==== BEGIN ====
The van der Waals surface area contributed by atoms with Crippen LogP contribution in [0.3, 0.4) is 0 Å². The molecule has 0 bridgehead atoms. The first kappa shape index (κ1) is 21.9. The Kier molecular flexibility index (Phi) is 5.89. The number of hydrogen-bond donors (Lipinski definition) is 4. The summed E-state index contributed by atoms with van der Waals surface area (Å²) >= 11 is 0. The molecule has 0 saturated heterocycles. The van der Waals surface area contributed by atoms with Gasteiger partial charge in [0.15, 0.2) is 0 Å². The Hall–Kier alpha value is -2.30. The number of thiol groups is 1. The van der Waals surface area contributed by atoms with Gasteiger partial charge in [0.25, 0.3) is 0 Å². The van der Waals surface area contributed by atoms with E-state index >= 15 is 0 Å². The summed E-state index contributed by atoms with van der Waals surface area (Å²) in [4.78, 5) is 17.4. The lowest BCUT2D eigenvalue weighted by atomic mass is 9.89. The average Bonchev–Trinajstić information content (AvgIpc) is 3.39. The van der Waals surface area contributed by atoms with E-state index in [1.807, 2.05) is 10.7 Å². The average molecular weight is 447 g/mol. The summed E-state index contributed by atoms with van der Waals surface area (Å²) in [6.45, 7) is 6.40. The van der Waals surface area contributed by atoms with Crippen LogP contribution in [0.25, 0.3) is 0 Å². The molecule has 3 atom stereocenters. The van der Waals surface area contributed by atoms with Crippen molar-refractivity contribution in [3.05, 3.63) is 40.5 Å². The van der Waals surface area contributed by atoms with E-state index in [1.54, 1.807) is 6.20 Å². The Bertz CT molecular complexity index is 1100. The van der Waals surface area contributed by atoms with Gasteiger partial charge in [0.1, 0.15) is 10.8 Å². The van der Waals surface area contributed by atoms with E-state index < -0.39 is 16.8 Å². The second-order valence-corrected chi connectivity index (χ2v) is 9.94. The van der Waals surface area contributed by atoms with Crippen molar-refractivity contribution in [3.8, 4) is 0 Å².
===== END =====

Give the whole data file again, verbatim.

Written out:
The van der Waals surface area contributed by atoms with Crippen LogP contribution in [0.3, 0.4) is 0 Å². The molecule has 0 bridgehead atoms. The first kappa shape index (κ1) is 21.9. The Kier molecular flexibility index (Phi) is 5.89. The number of hydrogen-bond donors (Lipinski definition) is 4. The summed E-state index contributed by atoms with van der Waals surface area (Å²) >= 11 is 0. The molecule has 0 saturated heterocycles. The van der Waals surface area contributed by atoms with Gasteiger partial charge in [0.15, 0.2) is 0 Å². The Hall–Kier alpha value is -2.30. The number of thiol groups is 1. The van der Waals surface area contributed by atoms with Gasteiger partial charge in [0.25, 0.3) is 0 Å². The van der Waals surface area contributed by atoms with E-state index >= 15 is 0 Å². The summed E-state index contributed by atoms with van der Waals surface area (Å²) in [4.78, 5) is 17.4. The lowest BCUT2D eigenvalue weighted by atomic mass is 9.89. The average Bonchev–Trinajstić information content (AvgIpc) is 3.39. The van der Waals surface area contributed by atoms with E-state index in [1.807, 2.05) is 10.7 Å². The average molecular weight is 447 g/mol. The summed E-state index contributed by atoms with van der Waals surface area (Å²) in [6.45, 7) is 6.40. The van der Waals surface area contributed by atoms with Crippen LogP contribution in [0.25, 0.3) is 0 Å². The molecule has 3 atom stereocenters. The van der Waals surface area contributed by atoms with Crippen molar-refractivity contribution in [3.05, 3.63) is 40.5 Å². The van der Waals surface area contributed by atoms with E-state index in [1.54, 1.807) is 6.20 Å². The Bertz CT molecular complexity index is 1100. The van der Waals surface area contributed by atoms with Gasteiger partial charge in [0.1, 0.15) is 10.8 Å². The van der Waals surface area contributed by atoms with E-state index < -0.39 is 16.8 Å². The second-order valence-corrected chi connectivity index (χ2v) is 9.94. The van der Waals surface area contributed by atoms with Crippen molar-refractivity contribution in [3.8, 4) is 0 Å².